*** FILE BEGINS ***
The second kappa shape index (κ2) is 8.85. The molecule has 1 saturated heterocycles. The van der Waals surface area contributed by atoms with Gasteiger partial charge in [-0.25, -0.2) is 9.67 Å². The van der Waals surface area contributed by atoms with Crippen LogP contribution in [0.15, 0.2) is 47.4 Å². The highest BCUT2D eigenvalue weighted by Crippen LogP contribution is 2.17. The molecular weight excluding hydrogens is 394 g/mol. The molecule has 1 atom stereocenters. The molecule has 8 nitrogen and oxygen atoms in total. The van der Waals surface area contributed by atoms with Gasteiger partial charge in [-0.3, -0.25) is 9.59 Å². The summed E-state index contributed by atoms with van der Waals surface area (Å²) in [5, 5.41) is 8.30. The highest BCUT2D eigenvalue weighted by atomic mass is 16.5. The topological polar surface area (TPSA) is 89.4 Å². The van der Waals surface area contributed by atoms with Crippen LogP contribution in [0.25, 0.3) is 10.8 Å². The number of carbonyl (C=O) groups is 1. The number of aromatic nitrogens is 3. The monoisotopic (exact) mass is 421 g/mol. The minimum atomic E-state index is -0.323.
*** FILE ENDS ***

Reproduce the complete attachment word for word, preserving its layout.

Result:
The second kappa shape index (κ2) is 8.85. The molecule has 1 saturated heterocycles. The van der Waals surface area contributed by atoms with Gasteiger partial charge in [-0.25, -0.2) is 9.67 Å². The van der Waals surface area contributed by atoms with Crippen LogP contribution in [0.15, 0.2) is 47.4 Å². The highest BCUT2D eigenvalue weighted by Crippen LogP contribution is 2.17. The molecular weight excluding hydrogens is 394 g/mol. The molecule has 1 atom stereocenters. The molecule has 8 nitrogen and oxygen atoms in total. The van der Waals surface area contributed by atoms with Gasteiger partial charge in [-0.3, -0.25) is 9.59 Å². The summed E-state index contributed by atoms with van der Waals surface area (Å²) in [5, 5.41) is 8.30. The highest BCUT2D eigenvalue weighted by atomic mass is 16.5. The topological polar surface area (TPSA) is 89.4 Å². The van der Waals surface area contributed by atoms with Crippen LogP contribution in [0.25, 0.3) is 10.8 Å². The number of carbonyl (C=O) groups is 1. The number of aromatic nitrogens is 3. The monoisotopic (exact) mass is 421 g/mol. The minimum atomic E-state index is -0.323.